will if its mmo, you will do best keeping all the player data server-side, so that the players cannot access their own data. To stop people modifying all of your files, look at using file compresssion. Things like a .pk3 file (google it). These can be opened with programs and edited, but it does put a lot of people off. .p3k files are quite easy to open though, so think about using something else. You can also check if the player has added or removed any files to the game's directory tree. You can open the files that you use for maps, and check that they exactly match a server copy. There are lots more ways.
The most important step (in my opinion, of course) is to create a well-defined protocol for Client->Server communication and STICK TO IT. Sanitize all data that comes in from the client, since there are no guarantees that the player is using an 'official' client. Make sure that whatever data structure you use to receive the data from the client can't be rendered vulnerable to buffer overflows, and there are no logical issues that would result in a null dereference or an infinite loop. Finally, make sure any data that doesn't pass the protocol doesn't make its way to the game - kill it right then and there. When you let undefined behavior into the game and you have a game with persistent data (like an RPG), you won't catch it until your database is already corrupted.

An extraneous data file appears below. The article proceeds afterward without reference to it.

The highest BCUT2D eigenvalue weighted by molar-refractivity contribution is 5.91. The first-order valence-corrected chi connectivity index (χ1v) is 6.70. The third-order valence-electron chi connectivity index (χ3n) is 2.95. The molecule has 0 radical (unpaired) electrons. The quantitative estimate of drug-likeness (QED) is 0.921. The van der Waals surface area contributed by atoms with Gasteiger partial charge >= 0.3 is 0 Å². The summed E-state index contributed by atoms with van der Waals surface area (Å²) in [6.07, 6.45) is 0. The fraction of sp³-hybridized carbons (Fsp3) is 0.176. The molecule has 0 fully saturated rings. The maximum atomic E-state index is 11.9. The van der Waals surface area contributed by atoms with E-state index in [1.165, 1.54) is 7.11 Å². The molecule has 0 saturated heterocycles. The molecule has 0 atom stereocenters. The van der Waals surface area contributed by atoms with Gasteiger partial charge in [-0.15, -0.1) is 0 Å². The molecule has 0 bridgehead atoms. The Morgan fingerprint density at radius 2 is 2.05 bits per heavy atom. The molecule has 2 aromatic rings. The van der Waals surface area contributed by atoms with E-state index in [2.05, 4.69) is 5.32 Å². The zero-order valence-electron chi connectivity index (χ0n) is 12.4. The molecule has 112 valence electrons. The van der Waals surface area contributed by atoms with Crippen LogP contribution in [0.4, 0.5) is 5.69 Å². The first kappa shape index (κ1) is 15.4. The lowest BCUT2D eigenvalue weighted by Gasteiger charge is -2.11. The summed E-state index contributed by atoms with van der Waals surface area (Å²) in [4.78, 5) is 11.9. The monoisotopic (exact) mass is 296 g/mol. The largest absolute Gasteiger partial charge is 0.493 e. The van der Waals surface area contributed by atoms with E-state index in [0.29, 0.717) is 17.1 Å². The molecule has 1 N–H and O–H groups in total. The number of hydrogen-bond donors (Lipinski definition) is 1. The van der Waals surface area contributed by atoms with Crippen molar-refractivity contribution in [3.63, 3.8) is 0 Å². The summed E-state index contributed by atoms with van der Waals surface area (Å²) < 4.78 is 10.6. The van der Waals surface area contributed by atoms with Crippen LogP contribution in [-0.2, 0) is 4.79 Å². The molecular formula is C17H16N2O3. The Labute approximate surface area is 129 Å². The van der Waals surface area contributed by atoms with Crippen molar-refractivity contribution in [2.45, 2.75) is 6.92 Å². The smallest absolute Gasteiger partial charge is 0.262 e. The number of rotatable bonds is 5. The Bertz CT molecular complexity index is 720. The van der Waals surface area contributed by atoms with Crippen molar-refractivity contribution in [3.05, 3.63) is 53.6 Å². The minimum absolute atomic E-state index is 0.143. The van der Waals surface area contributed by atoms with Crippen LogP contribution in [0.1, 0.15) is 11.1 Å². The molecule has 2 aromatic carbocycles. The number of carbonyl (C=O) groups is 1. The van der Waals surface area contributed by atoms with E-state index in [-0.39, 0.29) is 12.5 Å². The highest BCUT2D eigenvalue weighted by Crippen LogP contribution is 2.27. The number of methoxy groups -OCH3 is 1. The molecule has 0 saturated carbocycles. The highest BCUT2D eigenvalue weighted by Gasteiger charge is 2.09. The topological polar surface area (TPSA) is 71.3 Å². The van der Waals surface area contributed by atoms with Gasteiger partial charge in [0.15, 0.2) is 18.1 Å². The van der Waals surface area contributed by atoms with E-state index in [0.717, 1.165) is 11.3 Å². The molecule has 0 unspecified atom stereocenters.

As long as your protocol is sound and well-implemented, you won't have to worry about malicious users crashing the game, lagging the server, or ruining the database. Cheaters can be banned. Damage must be repaired.
Remember the first rule of network game programming: the player is the enemy. :)